Tigernach mac Fócartai (died 865), also called Tigernach of Lagore, was King of Lagore.
Tigernach belonged to the Uí Chernaig branch of the once-powerful Síl nÁedo Sláine kindred, part of the southern Uí Néill. His great-great-grandfather Fogartach mac Néill had been High King of Ireland. The kingdom of Brega over which the Síl nÁedo Sláine had once ruled was, by the middle of the eighth century, divided into two or more parts. The Uí Chernaig were styled kings of Lagore, or of south Brega, named after Loch Gabhair in modern County Meath. Archaeological study of the crannog in Loch Gabhair suggests that the seat of the kings of Lagore was there. The Hill of Tara lay within the kingdom of Lagore, and this may have given the otherwise minor kingdom a somewhat greater importance.
During Tigernach's reign the Irish midlands were dominated by his distant Uí Néill kinsman, the High King Máel Sechnaill mac Máele Ruanaid of Clann Cholmáin. The earliest record of Tigernach may be his defeat of Máel Sechnaill and the King of Leinster Ruarc mac Brain in 846.
In 848, probably as part of a broad alliance of Irish kings, Tigernach gained a victory over Vikings at Dísert Do-Chonna, an unidentified location, probably near the coast in the east midlands of Ireland. Vikings, however, were not the main threat to Tigernach. That came from his kinsmen in north Brega, the ambitious Cináed mac Conaing and his brother Flann.
Cináed, who became king of north Brega in 849, allied with Vikings in 850 and, according to the Annals of Ulster , "plundered the Uí Néill from the Shannon to the sea". He attacked the crannog at Loch Gabair, which was burned, as was the nearby church at Trevet with seventy people inside. The Annals of Ulster record Tigernach's revenge. Cináed met with Máel Sechnaill and Tigernach the following year where, in spite of promises of safe conduct guaranteed by the church, he was betrayed and "cruelly drowned in a pool by Máel Sechnaill and Tigernach".
The Irish annals record a battle between Flann and Tigernach in 854, at Domnach Mór (Donaghmore in modern County Laois) where Flann had the best of it. Nothing further is reported of Tigernach until his death in 865. His obituary calls Tigernach king of Lagore ( rí Locha Gabor) and co-king of Brega (lethrí Breg).
The Ó Tighearnaigh/Tierney family of County Meath claim descent from Tigernach.
Domhnall Mac Murchada, called Domnall Midi, was High King of Ireland. He belonged to the Clann Cholmáin branch of the Uí Néill. Clann Cholmáin's pre-eminence among the southern Uí Néill, which would last until the rise of Brian Bóruma and the end of the Uí Néill dominance in Ireland, dates from his lifetime.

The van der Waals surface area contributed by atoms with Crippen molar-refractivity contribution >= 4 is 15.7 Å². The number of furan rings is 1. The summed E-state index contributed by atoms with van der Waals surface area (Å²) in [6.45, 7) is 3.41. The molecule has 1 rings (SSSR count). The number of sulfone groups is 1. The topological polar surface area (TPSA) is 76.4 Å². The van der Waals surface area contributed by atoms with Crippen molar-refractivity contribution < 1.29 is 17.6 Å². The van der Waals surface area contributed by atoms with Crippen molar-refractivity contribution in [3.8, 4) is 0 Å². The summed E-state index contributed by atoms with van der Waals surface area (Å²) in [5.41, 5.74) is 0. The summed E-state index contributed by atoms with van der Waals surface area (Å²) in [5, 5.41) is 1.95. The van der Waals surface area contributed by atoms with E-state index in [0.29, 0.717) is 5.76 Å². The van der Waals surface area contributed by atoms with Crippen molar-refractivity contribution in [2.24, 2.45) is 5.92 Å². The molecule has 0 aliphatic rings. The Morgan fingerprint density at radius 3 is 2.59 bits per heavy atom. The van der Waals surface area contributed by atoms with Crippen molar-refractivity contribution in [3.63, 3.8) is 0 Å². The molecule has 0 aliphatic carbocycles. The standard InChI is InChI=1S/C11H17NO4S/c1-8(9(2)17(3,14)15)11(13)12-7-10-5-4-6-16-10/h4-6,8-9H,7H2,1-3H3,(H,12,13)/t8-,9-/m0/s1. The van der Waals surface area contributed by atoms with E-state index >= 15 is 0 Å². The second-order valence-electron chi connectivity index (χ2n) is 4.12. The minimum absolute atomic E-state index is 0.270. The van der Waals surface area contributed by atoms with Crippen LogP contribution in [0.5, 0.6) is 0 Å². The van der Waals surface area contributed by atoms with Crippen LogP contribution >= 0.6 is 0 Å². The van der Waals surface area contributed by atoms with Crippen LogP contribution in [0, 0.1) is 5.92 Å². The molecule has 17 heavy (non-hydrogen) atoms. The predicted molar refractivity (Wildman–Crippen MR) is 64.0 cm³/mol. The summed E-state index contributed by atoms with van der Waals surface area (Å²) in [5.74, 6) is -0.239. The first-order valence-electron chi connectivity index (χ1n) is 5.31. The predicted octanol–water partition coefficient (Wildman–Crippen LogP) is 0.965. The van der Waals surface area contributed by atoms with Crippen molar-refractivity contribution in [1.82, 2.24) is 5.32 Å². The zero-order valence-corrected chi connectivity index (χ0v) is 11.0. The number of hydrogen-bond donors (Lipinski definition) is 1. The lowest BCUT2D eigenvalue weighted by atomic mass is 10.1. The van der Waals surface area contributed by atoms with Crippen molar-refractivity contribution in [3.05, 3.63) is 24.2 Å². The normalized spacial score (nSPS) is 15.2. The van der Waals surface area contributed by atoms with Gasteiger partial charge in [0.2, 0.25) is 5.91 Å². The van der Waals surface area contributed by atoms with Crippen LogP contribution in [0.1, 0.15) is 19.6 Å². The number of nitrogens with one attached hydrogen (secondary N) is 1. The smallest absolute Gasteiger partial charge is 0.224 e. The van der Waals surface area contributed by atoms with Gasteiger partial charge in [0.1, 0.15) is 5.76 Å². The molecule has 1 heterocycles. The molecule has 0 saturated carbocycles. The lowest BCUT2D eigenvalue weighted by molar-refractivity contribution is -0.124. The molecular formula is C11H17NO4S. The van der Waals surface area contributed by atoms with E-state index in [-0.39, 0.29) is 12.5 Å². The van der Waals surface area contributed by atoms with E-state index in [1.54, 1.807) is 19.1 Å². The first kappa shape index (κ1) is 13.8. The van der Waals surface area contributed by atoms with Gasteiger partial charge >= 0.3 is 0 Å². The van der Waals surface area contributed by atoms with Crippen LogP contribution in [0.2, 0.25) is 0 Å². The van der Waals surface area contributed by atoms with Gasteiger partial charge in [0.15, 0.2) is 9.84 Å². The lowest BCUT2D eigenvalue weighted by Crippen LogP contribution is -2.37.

Flann Sinna, also known as Flann mac Máel Sechnaill, was the son of Máel Sechnaill mac Máele Ruanaid of Clann Cholmáin, a branch of the Southern Uí Néill. He was King of Mide from 877 onwards and is counted as a High King of Ireland. His mother Land ingen Dúngaile was a sister of Cerball mac Dúnlainge, King of Osraige.
Síl nÁedo Sláine are the descendants of Áed Sláine, son of Diarmait mac Cerbaill. Part of the Southern Uí Néill—they were the kings of Brega—they claimed descent from Niall Noígiallach and his son Conall Cremthainne.
Máel Sechnaill mac Máel Ruanaida, also known as Máel Sechnaill I, anglicised as Malachy MacMulrooney was High King of Ireland. The Annals of Ulster use the Old Irish title rí hÉrenn uile, that is "king of all Ireland", when reporting his death, distinguishing Máel Sechnaill from the usual Kings of Tara who are only called High Kings of Ireland in late sources such as the Annals of the Four Masters or Geoffrey Keating's Foras Feasa ar Éirinn. According to the "Grand History of the Celts", a traditional book of facts and folklore, Mael Sechnaill was the husband of Mael Muire, the granddaughter of the legendary Alpin, a 9th-century king of Dalriada.
The Kings of Brega were rulers of Brega, a petty kingdom north of Dublin in medieval Ireland.
Cináed mac Írgalaig or Cináed Cáech, "the one-eyed", was an Irish King of Brega who was High King of Ireland.
Fogartach Mac'Artain, sometimes called Fogartach ua Cernaich, was an Irish king who is reckoned a High King of Ireland. He belonged to the Uí Chernaig sept of the Síl nÁedo Sláine branch of the southern Uí Néill. He was King of Brega and was the son of Niall mac Cernaig Sotal and great-grandson of the high king Diarmait mac Áedo Sláine.
Cináed mac Conaing was King of Knowth in the medieval Irish province of Mide, succeeding his father Conaing mac Flainn in 849.
Diarmait was a son of Áed Sláine. According to the Irish annals, he was High King of Ireland.
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Flann mac Áedo was a King of Fir Cúl in Brega of the Síl nDlúthaig sept of the Síl nÁedo Sláine of Brega. He was the son of Áed mac Dlúthaig, King of Fir Cúl and great-grandson of Ailill Cruitire mac Áedo Sláine, a king of Brega.
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Fogartach mac Cummascaig was King of South Brega of the Uí Chernaig sept of Lagore of the Síl nÁedo Sláine branch of the southern Ui Neill. He was the grandson of the high-king Fogartach mac Néill. He ruled from 785 to 786.
Events from the 7th century in Ireland.
Cernach mac Fergusa was a King of in South Brega of the Uí Chernaig sept of Lagore of the Síl nÁedo Sláine branch of the Southern Uí Néill. He was the son of Fergus mac Fogartaig and brother of Máel Dúin mac Fergusa and Ailill mac Fergusa, previous kings.
Events from the 8th century in Ireland.
Events from the 9th century in Ireland.